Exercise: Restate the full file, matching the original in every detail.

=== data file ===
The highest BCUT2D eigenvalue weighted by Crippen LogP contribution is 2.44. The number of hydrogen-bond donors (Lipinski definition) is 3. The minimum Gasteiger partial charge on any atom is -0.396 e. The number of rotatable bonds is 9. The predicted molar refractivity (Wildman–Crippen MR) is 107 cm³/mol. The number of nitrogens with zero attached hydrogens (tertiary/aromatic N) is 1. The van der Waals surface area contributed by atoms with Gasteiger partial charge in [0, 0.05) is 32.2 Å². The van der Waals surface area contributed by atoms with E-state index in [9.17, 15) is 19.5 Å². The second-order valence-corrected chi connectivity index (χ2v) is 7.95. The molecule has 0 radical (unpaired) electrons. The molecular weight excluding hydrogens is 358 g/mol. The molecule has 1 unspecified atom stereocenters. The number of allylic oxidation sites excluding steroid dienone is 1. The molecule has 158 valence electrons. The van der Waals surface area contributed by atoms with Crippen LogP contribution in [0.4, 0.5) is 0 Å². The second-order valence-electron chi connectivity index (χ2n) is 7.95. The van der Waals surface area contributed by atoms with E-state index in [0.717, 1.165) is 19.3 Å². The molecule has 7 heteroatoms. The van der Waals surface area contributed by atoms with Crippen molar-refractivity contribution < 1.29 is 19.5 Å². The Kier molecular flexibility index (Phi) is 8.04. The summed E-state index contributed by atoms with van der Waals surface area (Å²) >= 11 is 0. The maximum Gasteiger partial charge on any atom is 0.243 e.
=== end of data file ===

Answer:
The highest BCUT2D eigenvalue weighted by Crippen LogP contribution is 2.44. The number of hydrogen-bond donors (Lipinski definition) is 3. The minimum Gasteiger partial charge on any atom is -0.396 e. The number of rotatable bonds is 9. The predicted molar refractivity (Wildman–Crippen MR) is 107 cm³/mol. The number of nitrogens with zero attached hydrogens (tertiary/aromatic N) is 1. The van der Waals surface area contributed by atoms with Gasteiger partial charge in [0, 0.05) is 32.2 Å². The van der Waals surface area contributed by atoms with E-state index in [9.17, 15) is 19.5 Å². The second-order valence-corrected chi connectivity index (χ2v) is 7.95. The molecule has 0 radical (unpaired) electrons. The molecular weight excluding hydrogens is 358 g/mol. The molecule has 1 unspecified atom stereocenters. The number of allylic oxidation sites excluding steroid dienone is 1. The molecule has 158 valence electrons. The van der Waals surface area contributed by atoms with Crippen LogP contribution in [0.4, 0.5) is 0 Å². The second-order valence-electron chi connectivity index (χ2n) is 7.95. The van der Waals surface area contributed by atoms with E-state index in [0.717, 1.165) is 19.3 Å². The molecule has 7 heteroatoms. The van der Waals surface area contributed by atoms with Crippen molar-refractivity contribution < 1.29 is 19.5 Å². The Kier molecular flexibility index (Phi) is 8.04. The summed E-state index contributed by atoms with van der Waals surface area (Å²) >= 11 is 0. The maximum Gasteiger partial charge on any atom is 0.243 e.